He might justifiably proclaim that the word “art” is the single suggestive sublimation for all his miscreant and marvellous objects and deeds, and the mad or diabolical experiences they offer us. Even then, we’re still struck by the need and the compulsion to find words to account for what Frank manages to do so surprisingly and fluently with his materials, with medium and with meaning. We have to resort to far more complex, nuanced and yet I’d say also hyperbolic language to cope with his characteristic profligacy and with the prodigal, maverick shape-shifting and ebulliently mongrel stylistic frenzies that twist and tunnel and gallop and swagger throughout over thirty years of unstoppable and aberrant creativity.
Frank’s art is immodest, defiant and extravagant— usually igniting in a compound of bristling mockery fused with exultant virtuosity—and it warrants these qualities in any response worthy to it. Recall his darkly surrealist, epically automatic and fetishistic drawings in the 1980s, which were forged from overlaid linear whorls that staked out sinewy contour lines of monstrous masks and bodily organs. Think of the viscous deluges and haemorrhages of iridescent and opalescent varnish slithering like threads of saliva or swelling in tumescent and tumorous globules in the paintings of the past decade or so. Across this career Frank’s visual idiom is irrepressibly febrile and luscious…and corrupt. We might be tempted to judge his taste for lurid, dazzlingly synthetic colour combinations (and their glut of kitschy associations with disco psychedelia and casino hotel décor) as indulgently decadent. But, contrary to what might seem to be their slick ambience, these are not representational works of art, not even by association with the glossy materials of Pop glamour, glitter or licentiousness.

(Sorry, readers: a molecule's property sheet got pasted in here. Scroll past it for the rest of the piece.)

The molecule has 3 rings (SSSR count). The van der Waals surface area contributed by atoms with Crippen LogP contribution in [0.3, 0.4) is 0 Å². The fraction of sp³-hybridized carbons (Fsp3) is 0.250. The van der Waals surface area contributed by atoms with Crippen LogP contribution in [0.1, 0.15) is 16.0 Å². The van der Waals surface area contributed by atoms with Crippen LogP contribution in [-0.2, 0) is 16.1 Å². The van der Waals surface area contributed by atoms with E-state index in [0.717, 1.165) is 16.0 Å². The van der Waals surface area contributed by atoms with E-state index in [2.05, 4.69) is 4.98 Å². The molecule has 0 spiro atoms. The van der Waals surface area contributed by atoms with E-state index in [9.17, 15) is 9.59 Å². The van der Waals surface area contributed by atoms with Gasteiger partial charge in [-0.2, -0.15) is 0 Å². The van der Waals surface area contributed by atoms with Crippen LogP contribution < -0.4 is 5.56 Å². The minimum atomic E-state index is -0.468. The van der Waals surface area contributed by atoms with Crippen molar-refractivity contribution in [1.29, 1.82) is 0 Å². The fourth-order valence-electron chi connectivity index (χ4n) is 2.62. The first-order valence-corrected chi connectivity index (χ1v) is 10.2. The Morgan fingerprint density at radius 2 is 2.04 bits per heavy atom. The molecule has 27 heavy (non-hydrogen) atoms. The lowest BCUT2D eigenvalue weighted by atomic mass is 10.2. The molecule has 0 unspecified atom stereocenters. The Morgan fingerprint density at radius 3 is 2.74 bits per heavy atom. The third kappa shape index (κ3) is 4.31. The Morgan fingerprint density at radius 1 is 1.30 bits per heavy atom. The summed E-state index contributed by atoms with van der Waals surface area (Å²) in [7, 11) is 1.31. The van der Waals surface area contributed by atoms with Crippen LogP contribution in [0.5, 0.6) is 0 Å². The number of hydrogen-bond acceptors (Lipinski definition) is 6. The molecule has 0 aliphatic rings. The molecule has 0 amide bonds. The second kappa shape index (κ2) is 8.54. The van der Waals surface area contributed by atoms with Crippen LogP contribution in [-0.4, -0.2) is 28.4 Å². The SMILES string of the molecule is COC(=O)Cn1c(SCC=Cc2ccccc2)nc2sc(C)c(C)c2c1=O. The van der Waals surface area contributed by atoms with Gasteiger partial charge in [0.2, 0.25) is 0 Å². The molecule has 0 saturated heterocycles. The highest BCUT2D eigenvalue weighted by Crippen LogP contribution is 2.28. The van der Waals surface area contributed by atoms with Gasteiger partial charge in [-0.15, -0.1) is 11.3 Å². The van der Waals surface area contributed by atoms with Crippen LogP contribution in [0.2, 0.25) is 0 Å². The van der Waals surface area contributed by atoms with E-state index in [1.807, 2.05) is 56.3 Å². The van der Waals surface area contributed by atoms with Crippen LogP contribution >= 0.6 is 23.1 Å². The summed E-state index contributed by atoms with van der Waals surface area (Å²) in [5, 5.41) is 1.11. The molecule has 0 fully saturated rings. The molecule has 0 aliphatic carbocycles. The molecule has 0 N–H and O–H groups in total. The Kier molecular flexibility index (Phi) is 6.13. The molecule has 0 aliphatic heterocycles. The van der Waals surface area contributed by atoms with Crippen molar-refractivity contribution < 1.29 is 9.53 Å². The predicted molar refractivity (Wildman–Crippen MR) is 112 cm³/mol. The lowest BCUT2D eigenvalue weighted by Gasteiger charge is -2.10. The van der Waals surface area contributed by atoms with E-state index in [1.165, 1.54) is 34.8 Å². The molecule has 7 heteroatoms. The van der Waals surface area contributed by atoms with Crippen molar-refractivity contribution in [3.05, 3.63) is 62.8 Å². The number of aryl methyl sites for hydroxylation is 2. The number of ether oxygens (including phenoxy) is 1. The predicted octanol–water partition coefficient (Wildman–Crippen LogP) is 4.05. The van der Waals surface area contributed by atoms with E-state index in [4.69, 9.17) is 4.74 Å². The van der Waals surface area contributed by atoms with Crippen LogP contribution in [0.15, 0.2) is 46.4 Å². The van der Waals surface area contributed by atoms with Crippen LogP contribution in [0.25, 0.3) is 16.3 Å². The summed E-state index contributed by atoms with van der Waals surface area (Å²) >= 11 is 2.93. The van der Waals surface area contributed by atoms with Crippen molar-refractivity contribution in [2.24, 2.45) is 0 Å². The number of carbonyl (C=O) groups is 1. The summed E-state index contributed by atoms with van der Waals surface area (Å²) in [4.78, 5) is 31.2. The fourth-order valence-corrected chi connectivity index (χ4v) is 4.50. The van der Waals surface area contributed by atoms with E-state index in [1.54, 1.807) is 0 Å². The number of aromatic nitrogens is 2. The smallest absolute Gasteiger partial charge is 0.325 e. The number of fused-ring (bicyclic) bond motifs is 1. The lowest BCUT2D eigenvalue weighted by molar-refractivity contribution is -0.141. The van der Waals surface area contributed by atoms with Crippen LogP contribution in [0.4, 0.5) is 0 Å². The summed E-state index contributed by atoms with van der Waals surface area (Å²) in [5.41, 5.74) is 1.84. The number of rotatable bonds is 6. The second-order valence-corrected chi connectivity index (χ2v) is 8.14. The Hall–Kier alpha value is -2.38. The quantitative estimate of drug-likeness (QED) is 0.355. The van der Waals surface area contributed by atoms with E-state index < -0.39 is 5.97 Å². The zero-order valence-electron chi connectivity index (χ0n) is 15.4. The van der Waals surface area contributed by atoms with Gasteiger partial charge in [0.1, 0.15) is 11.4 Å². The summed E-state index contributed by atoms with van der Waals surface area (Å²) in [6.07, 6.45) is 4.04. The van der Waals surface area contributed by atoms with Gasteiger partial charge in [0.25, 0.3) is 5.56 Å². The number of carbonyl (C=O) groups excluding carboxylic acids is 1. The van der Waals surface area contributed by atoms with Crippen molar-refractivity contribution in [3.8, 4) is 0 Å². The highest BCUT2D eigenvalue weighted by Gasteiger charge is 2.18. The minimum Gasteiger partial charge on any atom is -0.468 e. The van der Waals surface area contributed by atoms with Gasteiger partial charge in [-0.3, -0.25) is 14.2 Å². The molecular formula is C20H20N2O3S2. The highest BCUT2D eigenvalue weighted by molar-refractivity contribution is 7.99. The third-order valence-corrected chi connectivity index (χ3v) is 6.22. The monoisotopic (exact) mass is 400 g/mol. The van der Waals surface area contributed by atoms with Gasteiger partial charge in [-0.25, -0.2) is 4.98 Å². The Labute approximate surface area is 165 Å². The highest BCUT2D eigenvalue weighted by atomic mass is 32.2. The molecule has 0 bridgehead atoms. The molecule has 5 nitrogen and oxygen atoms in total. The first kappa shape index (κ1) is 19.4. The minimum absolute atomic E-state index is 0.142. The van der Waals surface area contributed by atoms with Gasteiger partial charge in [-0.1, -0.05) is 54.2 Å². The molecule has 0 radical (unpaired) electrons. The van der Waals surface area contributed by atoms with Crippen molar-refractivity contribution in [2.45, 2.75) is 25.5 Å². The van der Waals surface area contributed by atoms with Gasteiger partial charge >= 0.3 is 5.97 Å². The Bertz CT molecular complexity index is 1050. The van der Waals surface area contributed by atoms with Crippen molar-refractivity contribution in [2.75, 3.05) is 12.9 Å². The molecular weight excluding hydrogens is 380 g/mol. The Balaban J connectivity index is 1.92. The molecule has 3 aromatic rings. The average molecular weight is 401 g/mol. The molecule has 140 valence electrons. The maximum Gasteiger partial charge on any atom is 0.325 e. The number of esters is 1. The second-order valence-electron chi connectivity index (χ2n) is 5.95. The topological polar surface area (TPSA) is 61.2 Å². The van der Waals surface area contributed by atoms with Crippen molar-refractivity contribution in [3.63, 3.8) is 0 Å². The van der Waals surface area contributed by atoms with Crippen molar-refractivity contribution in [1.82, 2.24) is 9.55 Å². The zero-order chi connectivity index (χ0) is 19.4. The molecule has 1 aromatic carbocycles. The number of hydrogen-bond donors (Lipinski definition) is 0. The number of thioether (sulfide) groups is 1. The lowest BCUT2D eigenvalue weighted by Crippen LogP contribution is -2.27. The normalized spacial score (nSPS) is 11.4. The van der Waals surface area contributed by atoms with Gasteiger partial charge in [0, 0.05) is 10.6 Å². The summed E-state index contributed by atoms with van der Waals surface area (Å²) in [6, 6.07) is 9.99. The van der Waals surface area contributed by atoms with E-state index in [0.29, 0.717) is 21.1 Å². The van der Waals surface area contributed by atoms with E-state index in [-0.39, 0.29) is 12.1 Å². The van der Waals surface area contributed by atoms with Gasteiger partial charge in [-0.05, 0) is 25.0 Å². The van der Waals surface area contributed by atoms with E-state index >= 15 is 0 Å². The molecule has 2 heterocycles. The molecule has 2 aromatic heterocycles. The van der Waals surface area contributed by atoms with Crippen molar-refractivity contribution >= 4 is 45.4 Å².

We might be tempted too to think of the surges, blooms and dribbles of the varnish paintings, with their notorious drying times, as punk or recklessly accidental (some still drooling or drooping down to the floor years after being acquired). But no matter how spontaneous or buoyantly serendipitous the activity, the agility of execution and conception in almost all of Frank’s work demonstrates indisputable finesse and intuitive control that’s only won through dogged and deep experimentation, even if much of that seems like daredevil trial and error. And it has to be noted that Frank’s paintings don’t deferentially dry in the air, with that insinuation of a domestic process—they liquefy like magma, they incandesce and stun like plasma, swarm and bustle like an infestation, condense with the murky threat of a viscous miasma, they warp, set, congeal, adhere, they harden. That’s to say, these works are phase changes of matter and energy, abstract but also literal, and customized under the exertion of nonstandard physical forces: a kind of sorcery. The most recent interactions of resin goop, vast veils of blood, scattered crystals, liquid glass and Perspex can be—in the studio—as dangerously explosive as an inspired unholy Promethean science con- ducted in a gothic castle tower. These are conjurations of a dark cosmological catastrophe in a fierce mirror that dazzles with a vision of demonic glory.
LARA NICHOLLS Assistant Curator of Australian Art National Gallery of Australia, Canberra